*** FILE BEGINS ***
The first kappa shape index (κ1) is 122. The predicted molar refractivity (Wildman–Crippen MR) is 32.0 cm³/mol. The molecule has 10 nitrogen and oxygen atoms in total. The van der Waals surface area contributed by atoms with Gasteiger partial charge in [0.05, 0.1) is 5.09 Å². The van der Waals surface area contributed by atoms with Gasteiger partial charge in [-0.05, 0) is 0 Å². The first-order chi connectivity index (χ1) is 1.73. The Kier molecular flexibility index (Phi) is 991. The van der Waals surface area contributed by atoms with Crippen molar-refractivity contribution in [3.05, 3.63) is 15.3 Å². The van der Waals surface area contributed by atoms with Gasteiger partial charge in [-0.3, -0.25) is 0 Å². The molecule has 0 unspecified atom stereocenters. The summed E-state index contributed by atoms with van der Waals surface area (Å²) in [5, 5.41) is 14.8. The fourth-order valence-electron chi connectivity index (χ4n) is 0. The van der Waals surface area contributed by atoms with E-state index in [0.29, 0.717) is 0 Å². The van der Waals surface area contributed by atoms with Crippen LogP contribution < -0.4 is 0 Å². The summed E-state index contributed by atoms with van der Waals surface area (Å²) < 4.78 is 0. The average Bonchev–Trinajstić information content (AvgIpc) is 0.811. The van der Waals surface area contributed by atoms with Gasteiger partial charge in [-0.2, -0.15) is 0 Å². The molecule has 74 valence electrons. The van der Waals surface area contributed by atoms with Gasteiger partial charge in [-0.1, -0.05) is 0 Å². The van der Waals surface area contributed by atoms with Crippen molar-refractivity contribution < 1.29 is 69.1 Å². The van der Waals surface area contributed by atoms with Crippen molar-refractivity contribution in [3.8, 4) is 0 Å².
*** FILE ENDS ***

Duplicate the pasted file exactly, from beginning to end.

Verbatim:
The first kappa shape index (κ1) is 122. The predicted molar refractivity (Wildman–Crippen MR) is 32.0 cm³/mol. The molecule has 10 nitrogen and oxygen atoms in total. The van der Waals surface area contributed by atoms with Gasteiger partial charge in [0.05, 0.1) is 5.09 Å². The van der Waals surface area contributed by atoms with Gasteiger partial charge in [-0.05, 0) is 0 Å². The first-order chi connectivity index (χ1) is 1.73. The Kier molecular flexibility index (Phi) is 991. The van der Waals surface area contributed by atoms with Crippen molar-refractivity contribution in [3.05, 3.63) is 15.3 Å². The van der Waals surface area contributed by atoms with Gasteiger partial charge in [-0.3, -0.25) is 0 Å². The molecule has 0 unspecified atom stereocenters. The summed E-state index contributed by atoms with van der Waals surface area (Å²) in [5, 5.41) is 14.8. The fourth-order valence-electron chi connectivity index (χ4n) is 0. The van der Waals surface area contributed by atoms with E-state index in [0.29, 0.717) is 0 Å². The van der Waals surface area contributed by atoms with Crippen LogP contribution < -0.4 is 0 Å². The summed E-state index contributed by atoms with van der Waals surface area (Å²) < 4.78 is 0. The average Bonchev–Trinajstić information content (AvgIpc) is 0.811. The van der Waals surface area contributed by atoms with Gasteiger partial charge in [-0.2, -0.15) is 0 Å². The molecule has 74 valence electrons. The van der Waals surface area contributed by atoms with Gasteiger partial charge in [-0.1, -0.05) is 0 Å². The van der Waals surface area contributed by atoms with Crippen molar-refractivity contribution < 1.29 is 69.1 Å². The van der Waals surface area contributed by atoms with Crippen molar-refractivity contribution in [3.8, 4) is 0 Å².